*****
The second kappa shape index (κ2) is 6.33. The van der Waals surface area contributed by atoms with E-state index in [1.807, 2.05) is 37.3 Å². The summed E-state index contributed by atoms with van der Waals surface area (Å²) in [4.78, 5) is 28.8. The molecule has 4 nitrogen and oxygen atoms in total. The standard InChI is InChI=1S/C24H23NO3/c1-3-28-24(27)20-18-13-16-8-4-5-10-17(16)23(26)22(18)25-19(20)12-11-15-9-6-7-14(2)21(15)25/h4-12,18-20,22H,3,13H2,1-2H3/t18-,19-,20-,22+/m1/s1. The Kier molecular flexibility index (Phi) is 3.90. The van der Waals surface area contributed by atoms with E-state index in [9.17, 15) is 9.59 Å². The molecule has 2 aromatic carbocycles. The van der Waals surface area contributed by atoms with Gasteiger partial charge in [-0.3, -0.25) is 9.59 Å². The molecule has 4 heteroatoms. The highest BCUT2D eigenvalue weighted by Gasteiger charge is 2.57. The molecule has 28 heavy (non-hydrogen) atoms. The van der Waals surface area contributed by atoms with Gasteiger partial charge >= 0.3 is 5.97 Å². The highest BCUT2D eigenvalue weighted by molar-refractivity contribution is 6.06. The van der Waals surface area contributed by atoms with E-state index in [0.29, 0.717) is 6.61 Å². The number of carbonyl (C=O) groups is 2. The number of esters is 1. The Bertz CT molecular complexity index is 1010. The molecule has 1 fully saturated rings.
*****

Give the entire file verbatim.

The second kappa shape index (κ2) is 6.33. The van der Waals surface area contributed by atoms with E-state index in [1.807, 2.05) is 37.3 Å². The summed E-state index contributed by atoms with van der Waals surface area (Å²) in [4.78, 5) is 28.8. The molecule has 4 nitrogen and oxygen atoms in total. The standard InChI is InChI=1S/C24H23NO3/c1-3-28-24(27)20-18-13-16-8-4-5-10-17(16)23(26)22(18)25-19(20)12-11-15-9-6-7-14(2)21(15)25/h4-12,18-20,22H,3,13H2,1-2H3/t18-,19-,20-,22+/m1/s1. The Kier molecular flexibility index (Phi) is 3.90. The van der Waals surface area contributed by atoms with E-state index in [9.17, 15) is 9.59 Å². The molecule has 2 aromatic carbocycles. The van der Waals surface area contributed by atoms with Gasteiger partial charge in [-0.3, -0.25) is 9.59 Å². The molecule has 4 heteroatoms. The highest BCUT2D eigenvalue weighted by Gasteiger charge is 2.57. The molecule has 28 heavy (non-hydrogen) atoms. The van der Waals surface area contributed by atoms with Gasteiger partial charge >= 0.3 is 5.97 Å². The highest BCUT2D eigenvalue weighted by molar-refractivity contribution is 6.06. The van der Waals surface area contributed by atoms with E-state index in [0.29, 0.717) is 6.61 Å². The number of carbonyl (C=O) groups is 2. The number of esters is 1. The Bertz CT molecular complexity index is 1010. The molecule has 1 fully saturated rings.